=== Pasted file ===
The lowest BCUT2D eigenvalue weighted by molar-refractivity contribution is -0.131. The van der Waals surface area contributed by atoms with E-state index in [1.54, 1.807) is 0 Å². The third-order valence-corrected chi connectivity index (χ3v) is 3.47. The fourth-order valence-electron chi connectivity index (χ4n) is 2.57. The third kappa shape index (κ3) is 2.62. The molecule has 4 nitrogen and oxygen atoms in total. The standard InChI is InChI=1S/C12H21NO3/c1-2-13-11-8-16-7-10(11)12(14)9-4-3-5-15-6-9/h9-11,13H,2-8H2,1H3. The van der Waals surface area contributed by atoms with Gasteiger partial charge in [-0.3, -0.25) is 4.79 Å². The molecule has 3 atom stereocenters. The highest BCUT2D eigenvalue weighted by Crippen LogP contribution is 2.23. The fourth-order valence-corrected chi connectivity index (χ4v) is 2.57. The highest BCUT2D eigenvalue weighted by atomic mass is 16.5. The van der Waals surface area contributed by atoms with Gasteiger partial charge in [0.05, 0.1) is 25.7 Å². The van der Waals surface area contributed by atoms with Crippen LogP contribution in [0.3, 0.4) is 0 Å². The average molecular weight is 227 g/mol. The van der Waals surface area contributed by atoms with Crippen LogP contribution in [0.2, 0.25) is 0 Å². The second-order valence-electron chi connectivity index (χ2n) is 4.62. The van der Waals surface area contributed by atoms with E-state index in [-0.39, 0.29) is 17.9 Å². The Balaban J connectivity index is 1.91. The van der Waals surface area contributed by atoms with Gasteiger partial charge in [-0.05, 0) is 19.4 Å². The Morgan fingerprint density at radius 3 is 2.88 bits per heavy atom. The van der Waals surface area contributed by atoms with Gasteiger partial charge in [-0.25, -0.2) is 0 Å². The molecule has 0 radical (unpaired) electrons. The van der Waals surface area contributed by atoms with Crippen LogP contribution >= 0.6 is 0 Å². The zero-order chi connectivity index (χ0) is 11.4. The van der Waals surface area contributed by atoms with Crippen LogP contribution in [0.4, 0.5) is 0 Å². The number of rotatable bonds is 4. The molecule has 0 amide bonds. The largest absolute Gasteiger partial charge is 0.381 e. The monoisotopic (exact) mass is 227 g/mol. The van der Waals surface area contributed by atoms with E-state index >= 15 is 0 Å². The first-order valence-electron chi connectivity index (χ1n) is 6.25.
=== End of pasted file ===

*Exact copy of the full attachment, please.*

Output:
The lowest BCUT2D eigenvalue weighted by molar-refractivity contribution is -0.131. The van der Waals surface area contributed by atoms with E-state index in [1.54, 1.807) is 0 Å². The third-order valence-corrected chi connectivity index (χ3v) is 3.47. The fourth-order valence-electron chi connectivity index (χ4n) is 2.57. The third kappa shape index (κ3) is 2.62. The molecule has 4 nitrogen and oxygen atoms in total. The standard InChI is InChI=1S/C12H21NO3/c1-2-13-11-8-16-7-10(11)12(14)9-4-3-5-15-6-9/h9-11,13H,2-8H2,1H3. The van der Waals surface area contributed by atoms with Gasteiger partial charge in [-0.3, -0.25) is 4.79 Å². The molecule has 3 atom stereocenters. The highest BCUT2D eigenvalue weighted by Crippen LogP contribution is 2.23. The fourth-order valence-corrected chi connectivity index (χ4v) is 2.57. The highest BCUT2D eigenvalue weighted by atomic mass is 16.5. The van der Waals surface area contributed by atoms with Gasteiger partial charge in [0.05, 0.1) is 25.7 Å². The van der Waals surface area contributed by atoms with Crippen LogP contribution in [0.3, 0.4) is 0 Å². The average molecular weight is 227 g/mol. The van der Waals surface area contributed by atoms with Crippen LogP contribution in [0.2, 0.25) is 0 Å². The second-order valence-electron chi connectivity index (χ2n) is 4.62. The van der Waals surface area contributed by atoms with E-state index in [-0.39, 0.29) is 17.9 Å². The Balaban J connectivity index is 1.91. The van der Waals surface area contributed by atoms with Gasteiger partial charge in [-0.05, 0) is 19.4 Å². The Morgan fingerprint density at radius 3 is 2.88 bits per heavy atom. The van der Waals surface area contributed by atoms with Gasteiger partial charge in [-0.25, -0.2) is 0 Å². The molecule has 0 radical (unpaired) electrons. The van der Waals surface area contributed by atoms with Crippen LogP contribution >= 0.6 is 0 Å². The zero-order chi connectivity index (χ0) is 11.4. The van der Waals surface area contributed by atoms with Crippen LogP contribution in [0.4, 0.5) is 0 Å². The number of rotatable bonds is 4. The molecule has 0 amide bonds. The largest absolute Gasteiger partial charge is 0.381 e. The monoisotopic (exact) mass is 227 g/mol. The van der Waals surface area contributed by atoms with E-state index >= 15 is 0 Å². The first-order valence-electron chi connectivity index (χ1n) is 6.25.